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Explainer: What You Should Know About the OPM Hack

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opm-hackWhat is the “OPM hack”?

The “OPM hack” refers to a massive data breach in which hackers, believed to be based in China, acquired personnel records of federal employees from the Office of Personnel Management (OPM).

What is the OPM?

The OPM (Office of Personnel Management) serves as the human resource department for the federal government. Among other duties the agency conducts background investigations for prospective employees, issues security clearances, and compiles records of all federal government employees.

How many records were stolen?

The OPM said that 4 million employees, both current and past employees, have been affected. But the American Federation of Government Employees, the union for federal employees, claimed Thursday that all federal employees and retirees, as well as one million former federal employees, had their personal information stolen. (UPDATE (7/10/15): The OPM has announced the records of  21.5 million Americans were stolen.)

The exact amount of data stolen, however, may be unknowable since, according to one U.S. official, “OPM officials and other authorities still don’t have a good handle on how much information was actually stored by OPM in the first place.”

What type of records were stolen?

Some of the records stolen were the Questionnaire for National Security Positions form, known as the SF-86 form. The 126-page form contains a plethora of information about an individual, including their Social Security number, birthdate, addresses, passport information, financial information, previous employment activities, connections to foreign nationals, etc.

When did the data breach occur?

The OPM, which publicly acknowledged the hack this week, says the agency identified a cybersecurity incident” two months ago affecting its information technology (IT) systems and data. But according to ABC News, the hackers had access to the government databases for more than a year before they were detected.

How could the data be used?

As Kim Zetter and Andy Greenberg of Wired explain, federal background checks are meant to suss out information that might be used by foreign enemies to blackmail a government staffer into turning over classified information.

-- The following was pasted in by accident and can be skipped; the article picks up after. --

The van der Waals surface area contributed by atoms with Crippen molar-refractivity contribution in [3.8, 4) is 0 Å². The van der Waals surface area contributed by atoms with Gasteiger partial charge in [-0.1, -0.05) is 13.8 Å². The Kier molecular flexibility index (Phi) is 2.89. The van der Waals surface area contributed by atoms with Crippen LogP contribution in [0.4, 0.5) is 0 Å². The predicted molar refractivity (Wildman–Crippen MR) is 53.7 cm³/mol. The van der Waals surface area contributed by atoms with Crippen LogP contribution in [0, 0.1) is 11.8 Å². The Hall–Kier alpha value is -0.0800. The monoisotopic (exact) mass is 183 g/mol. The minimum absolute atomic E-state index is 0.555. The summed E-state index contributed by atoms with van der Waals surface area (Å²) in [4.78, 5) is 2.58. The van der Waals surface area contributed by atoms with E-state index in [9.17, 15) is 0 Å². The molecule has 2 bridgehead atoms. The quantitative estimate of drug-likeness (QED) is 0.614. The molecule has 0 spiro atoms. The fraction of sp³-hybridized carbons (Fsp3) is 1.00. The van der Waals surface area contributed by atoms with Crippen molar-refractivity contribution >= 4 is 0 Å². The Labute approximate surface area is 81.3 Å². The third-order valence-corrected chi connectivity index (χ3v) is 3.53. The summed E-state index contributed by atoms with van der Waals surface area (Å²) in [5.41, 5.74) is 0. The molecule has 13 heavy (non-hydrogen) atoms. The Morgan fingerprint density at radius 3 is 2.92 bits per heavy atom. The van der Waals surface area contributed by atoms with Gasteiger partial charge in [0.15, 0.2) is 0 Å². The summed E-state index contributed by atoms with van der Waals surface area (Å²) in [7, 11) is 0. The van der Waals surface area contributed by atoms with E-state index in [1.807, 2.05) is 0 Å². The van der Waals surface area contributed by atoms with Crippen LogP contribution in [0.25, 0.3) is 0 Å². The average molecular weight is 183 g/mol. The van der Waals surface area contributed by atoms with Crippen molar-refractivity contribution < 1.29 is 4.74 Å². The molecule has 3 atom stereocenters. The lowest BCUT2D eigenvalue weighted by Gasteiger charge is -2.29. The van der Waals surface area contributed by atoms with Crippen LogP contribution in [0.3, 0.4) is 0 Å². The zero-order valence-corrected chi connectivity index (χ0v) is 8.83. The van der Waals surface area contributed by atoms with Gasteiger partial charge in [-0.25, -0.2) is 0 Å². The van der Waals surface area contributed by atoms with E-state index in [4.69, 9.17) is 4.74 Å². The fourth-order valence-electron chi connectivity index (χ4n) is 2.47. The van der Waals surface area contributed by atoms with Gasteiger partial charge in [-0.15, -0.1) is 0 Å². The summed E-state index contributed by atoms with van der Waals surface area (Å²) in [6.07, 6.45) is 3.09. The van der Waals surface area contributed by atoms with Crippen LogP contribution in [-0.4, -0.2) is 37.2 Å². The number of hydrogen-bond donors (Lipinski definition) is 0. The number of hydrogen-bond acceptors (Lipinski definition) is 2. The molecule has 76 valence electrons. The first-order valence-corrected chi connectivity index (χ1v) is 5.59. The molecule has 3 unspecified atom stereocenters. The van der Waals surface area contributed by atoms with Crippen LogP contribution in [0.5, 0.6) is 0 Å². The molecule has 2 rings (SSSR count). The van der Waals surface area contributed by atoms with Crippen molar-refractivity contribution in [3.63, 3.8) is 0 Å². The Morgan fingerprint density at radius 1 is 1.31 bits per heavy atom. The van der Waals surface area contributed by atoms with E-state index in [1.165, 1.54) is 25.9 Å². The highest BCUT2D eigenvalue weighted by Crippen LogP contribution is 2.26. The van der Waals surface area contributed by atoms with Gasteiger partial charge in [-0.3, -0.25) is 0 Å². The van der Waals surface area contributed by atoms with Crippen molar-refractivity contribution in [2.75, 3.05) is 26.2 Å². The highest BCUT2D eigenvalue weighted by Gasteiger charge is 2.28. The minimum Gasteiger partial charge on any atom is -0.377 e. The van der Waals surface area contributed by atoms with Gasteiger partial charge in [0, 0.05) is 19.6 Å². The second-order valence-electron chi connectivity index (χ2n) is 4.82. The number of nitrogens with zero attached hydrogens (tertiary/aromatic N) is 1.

Ken Ammon, chief strategy officer for a cyber security firm, told the BBC the hacked data could be used to impersonate or blackmail federal employees with access to sensitive information.

And as former counterintelligence officer John R. Schindler says,

Whoever now holds OPM’s records possesses something like the Holy Grail from a [counterintelligence] perspective. They can target Americans in their database for recruitment or influence. After all, they know their vices, every last one — the gambling habit, the inability to pay bills on time, the spats with former spouses, the taste for something sexual on the side (perhaps with someone of a different gender than your normal partner) — since all that is recorded in security clearance paperwork.

Do you have friends in foreign countries, perhaps lovers past and present? They know all about them. That embarrassing dispute with your neighbor over hedges that nearly got you arrested? They know about that too. Your college drug habit? Yes, that too. Even what your friends and neighbors said about you to investigators, highly personal and revealing stuff, that’s in the other side’s possession now.

What does the government plan to do about the data breach?

The OPM will be offering identity theft monitoring for those who have been affected. According to an OPM press release:

In order to mitigate the risk of fraud and identity theft, OPM is offering credit report access, credit monitoring and identify theft insurance and recovery services to potentially affected individuals through CSID®, a company that specializes in these services. This comprehensive, 18-month membership includes credit monitoring and $1 million in identity theft protection services at no cost to enrollees.

Additionally, the U.S. government is preparing to order the first round of sanctions against foreign entities or individuals involved in hacking, in what will be the first test of the government’s newest tool in cyber deterrence.

 

 

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Joe Carter Joe Carter is a Senior Editor at the Acton Institute. Joe also serves as an editor at the The Gospel Coalition, a communications specialist for the Ethics and Religious Liberty Commission of the Southern Baptist Convention, and as an adjunct professor of journalism at Patrick Henry College. He is the editor of the NIV Lifehacks Bible and co-author of How to Argue like Jesus: Learning Persuasion from History's Greatest Communicator (Crossway).

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